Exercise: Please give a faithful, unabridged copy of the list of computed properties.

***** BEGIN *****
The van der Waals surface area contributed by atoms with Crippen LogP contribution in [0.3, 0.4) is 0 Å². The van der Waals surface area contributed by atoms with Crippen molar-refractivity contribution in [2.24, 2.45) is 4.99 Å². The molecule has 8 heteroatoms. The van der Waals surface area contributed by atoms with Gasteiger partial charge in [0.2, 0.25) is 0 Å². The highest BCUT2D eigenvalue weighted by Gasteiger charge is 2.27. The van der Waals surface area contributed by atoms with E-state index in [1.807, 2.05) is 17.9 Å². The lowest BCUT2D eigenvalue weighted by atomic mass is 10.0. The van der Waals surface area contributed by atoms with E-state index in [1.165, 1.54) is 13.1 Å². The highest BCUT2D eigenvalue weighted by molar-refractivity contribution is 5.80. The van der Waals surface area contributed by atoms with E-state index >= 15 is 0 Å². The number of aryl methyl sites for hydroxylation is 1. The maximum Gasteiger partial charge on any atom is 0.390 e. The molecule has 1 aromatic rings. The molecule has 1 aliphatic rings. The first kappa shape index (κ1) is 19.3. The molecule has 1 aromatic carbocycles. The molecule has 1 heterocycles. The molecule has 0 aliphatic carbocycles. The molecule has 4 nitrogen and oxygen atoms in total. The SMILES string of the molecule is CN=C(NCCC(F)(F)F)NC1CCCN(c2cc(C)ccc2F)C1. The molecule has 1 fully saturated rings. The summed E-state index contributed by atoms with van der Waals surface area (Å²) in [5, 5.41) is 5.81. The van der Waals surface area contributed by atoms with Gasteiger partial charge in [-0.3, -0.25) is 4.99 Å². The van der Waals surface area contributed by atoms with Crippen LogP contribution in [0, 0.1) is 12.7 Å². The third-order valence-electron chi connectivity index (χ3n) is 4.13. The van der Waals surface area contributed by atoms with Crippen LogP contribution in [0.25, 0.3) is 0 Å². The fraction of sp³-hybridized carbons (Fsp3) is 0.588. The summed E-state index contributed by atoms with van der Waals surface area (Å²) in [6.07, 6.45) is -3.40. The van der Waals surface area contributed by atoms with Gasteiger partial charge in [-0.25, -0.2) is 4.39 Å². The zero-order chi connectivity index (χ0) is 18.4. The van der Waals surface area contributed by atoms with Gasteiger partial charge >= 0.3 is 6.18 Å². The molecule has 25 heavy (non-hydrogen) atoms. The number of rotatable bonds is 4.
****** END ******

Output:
The van der Waals surface area contributed by atoms with Crippen LogP contribution in [0.3, 0.4) is 0 Å². The van der Waals surface area contributed by atoms with Crippen molar-refractivity contribution in [2.24, 2.45) is 4.99 Å². The molecule has 8 heteroatoms. The van der Waals surface area contributed by atoms with Gasteiger partial charge in [0.2, 0.25) is 0 Å². The highest BCUT2D eigenvalue weighted by Gasteiger charge is 2.27. The van der Waals surface area contributed by atoms with E-state index in [1.807, 2.05) is 17.9 Å². The lowest BCUT2D eigenvalue weighted by atomic mass is 10.0. The van der Waals surface area contributed by atoms with E-state index in [1.165, 1.54) is 13.1 Å². The highest BCUT2D eigenvalue weighted by molar-refractivity contribution is 5.80. The van der Waals surface area contributed by atoms with E-state index >= 15 is 0 Å². The number of aryl methyl sites for hydroxylation is 1. The maximum Gasteiger partial charge on any atom is 0.390 e. The molecule has 1 aromatic rings. The molecule has 1 aliphatic rings. The first kappa shape index (κ1) is 19.3. The molecule has 1 aromatic carbocycles. The molecule has 1 heterocycles. The molecule has 0 aliphatic carbocycles. The molecule has 4 nitrogen and oxygen atoms in total. The SMILES string of the molecule is CN=C(NCCC(F)(F)F)NC1CCCN(c2cc(C)ccc2F)C1. The molecule has 1 fully saturated rings. The summed E-state index contributed by atoms with van der Waals surface area (Å²) in [5, 5.41) is 5.81. The van der Waals surface area contributed by atoms with Gasteiger partial charge in [-0.3, -0.25) is 4.99 Å². The van der Waals surface area contributed by atoms with Crippen LogP contribution in [0, 0.1) is 12.7 Å². The third-order valence-electron chi connectivity index (χ3n) is 4.13. The van der Waals surface area contributed by atoms with Crippen LogP contribution in [0.25, 0.3) is 0 Å². The fraction of sp³-hybridized carbons (Fsp3) is 0.588. The summed E-state index contributed by atoms with van der Waals surface area (Å²) in [6.07, 6.45) is -3.40. The van der Waals surface area contributed by atoms with Gasteiger partial charge in [-0.25, -0.2) is 4.39 Å². The zero-order chi connectivity index (χ0) is 18.4. The van der Waals surface area contributed by atoms with Gasteiger partial charge >= 0.3 is 6.18 Å². The molecule has 25 heavy (non-hydrogen) atoms. The number of rotatable bonds is 4.